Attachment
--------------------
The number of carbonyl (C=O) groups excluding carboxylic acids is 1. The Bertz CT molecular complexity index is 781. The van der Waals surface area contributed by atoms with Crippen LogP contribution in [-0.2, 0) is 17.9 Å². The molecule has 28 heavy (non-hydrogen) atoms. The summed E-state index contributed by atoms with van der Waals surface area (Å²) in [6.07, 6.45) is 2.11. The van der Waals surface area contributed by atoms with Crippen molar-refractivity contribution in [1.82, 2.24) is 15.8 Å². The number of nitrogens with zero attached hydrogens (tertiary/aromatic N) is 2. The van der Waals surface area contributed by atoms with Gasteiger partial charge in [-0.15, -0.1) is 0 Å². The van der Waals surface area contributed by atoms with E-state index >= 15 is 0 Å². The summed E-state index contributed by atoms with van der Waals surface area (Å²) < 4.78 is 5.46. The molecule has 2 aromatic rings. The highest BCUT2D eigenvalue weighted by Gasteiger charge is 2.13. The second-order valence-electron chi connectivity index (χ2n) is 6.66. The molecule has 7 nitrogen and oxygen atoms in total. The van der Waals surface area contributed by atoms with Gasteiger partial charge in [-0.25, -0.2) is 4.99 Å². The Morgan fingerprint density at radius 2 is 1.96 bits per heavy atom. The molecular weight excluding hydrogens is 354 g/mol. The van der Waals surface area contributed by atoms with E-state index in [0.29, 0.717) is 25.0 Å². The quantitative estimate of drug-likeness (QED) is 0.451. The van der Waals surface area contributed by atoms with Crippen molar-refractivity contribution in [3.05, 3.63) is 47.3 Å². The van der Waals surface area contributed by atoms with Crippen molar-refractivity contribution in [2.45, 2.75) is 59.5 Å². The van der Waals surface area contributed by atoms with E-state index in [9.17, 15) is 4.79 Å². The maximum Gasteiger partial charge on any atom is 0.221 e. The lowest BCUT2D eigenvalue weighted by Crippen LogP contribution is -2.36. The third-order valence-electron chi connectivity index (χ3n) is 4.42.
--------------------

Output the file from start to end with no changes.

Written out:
The number of carbonyl (C=O) groups excluding carboxylic acids is 1. The Bertz CT molecular complexity index is 781. The van der Waals surface area contributed by atoms with Crippen LogP contribution in [-0.2, 0) is 17.9 Å². The molecule has 28 heavy (non-hydrogen) atoms. The summed E-state index contributed by atoms with van der Waals surface area (Å²) in [6.07, 6.45) is 2.11. The van der Waals surface area contributed by atoms with Crippen molar-refractivity contribution in [1.82, 2.24) is 15.8 Å². The number of nitrogens with zero attached hydrogens (tertiary/aromatic N) is 2. The van der Waals surface area contributed by atoms with Gasteiger partial charge in [-0.15, -0.1) is 0 Å². The van der Waals surface area contributed by atoms with E-state index >= 15 is 0 Å². The summed E-state index contributed by atoms with van der Waals surface area (Å²) < 4.78 is 5.46. The molecule has 2 aromatic rings. The highest BCUT2D eigenvalue weighted by Gasteiger charge is 2.13. The second-order valence-electron chi connectivity index (χ2n) is 6.66. The molecule has 7 nitrogen and oxygen atoms in total. The van der Waals surface area contributed by atoms with Gasteiger partial charge in [-0.25, -0.2) is 4.99 Å². The Morgan fingerprint density at radius 2 is 1.96 bits per heavy atom. The molecular weight excluding hydrogens is 354 g/mol. The van der Waals surface area contributed by atoms with E-state index in [0.29, 0.717) is 25.0 Å². The quantitative estimate of drug-likeness (QED) is 0.451. The van der Waals surface area contributed by atoms with Crippen molar-refractivity contribution in [3.05, 3.63) is 47.3 Å². The van der Waals surface area contributed by atoms with Crippen molar-refractivity contribution in [2.45, 2.75) is 59.5 Å². The van der Waals surface area contributed by atoms with E-state index in [9.17, 15) is 4.79 Å². The maximum Gasteiger partial charge on any atom is 0.221 e. The lowest BCUT2D eigenvalue weighted by Crippen LogP contribution is -2.36. The third-order valence-electron chi connectivity index (χ3n) is 4.42.